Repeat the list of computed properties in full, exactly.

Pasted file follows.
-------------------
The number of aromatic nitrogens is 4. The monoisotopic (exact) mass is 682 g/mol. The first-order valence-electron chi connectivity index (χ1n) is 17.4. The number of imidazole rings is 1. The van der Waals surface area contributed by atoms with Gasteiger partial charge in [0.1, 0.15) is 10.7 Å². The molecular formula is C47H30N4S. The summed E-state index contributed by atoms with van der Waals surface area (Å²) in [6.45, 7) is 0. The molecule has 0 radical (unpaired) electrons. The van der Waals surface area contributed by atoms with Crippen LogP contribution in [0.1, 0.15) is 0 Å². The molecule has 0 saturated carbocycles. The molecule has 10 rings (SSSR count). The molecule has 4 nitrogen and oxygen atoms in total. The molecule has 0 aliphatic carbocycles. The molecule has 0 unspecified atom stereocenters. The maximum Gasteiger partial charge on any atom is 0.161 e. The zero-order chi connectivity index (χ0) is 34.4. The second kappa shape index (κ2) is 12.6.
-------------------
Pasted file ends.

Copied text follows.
The number of aromatic nitrogens is 4. The monoisotopic (exact) mass is 682 g/mol. The first-order valence-electron chi connectivity index (χ1n) is 17.4. The number of imidazole rings is 1. The van der Waals surface area contributed by atoms with Gasteiger partial charge in [0.1, 0.15) is 10.7 Å². The molecular formula is C47H30N4S. The summed E-state index contributed by atoms with van der Waals surface area (Å²) in [6.45, 7) is 0. The molecule has 0 radical (unpaired) electrons. The van der Waals surface area contributed by atoms with Crippen LogP contribution in [0.1, 0.15) is 0 Å². The molecule has 0 saturated carbocycles. The molecule has 10 rings (SSSR count). The molecule has 4 nitrogen and oxygen atoms in total. The molecule has 0 aliphatic carbocycles. The molecule has 0 unspecified atom stereocenters. The maximum Gasteiger partial charge on any atom is 0.161 e. The zero-order chi connectivity index (χ0) is 34.4. The second kappa shape index (κ2) is 12.6.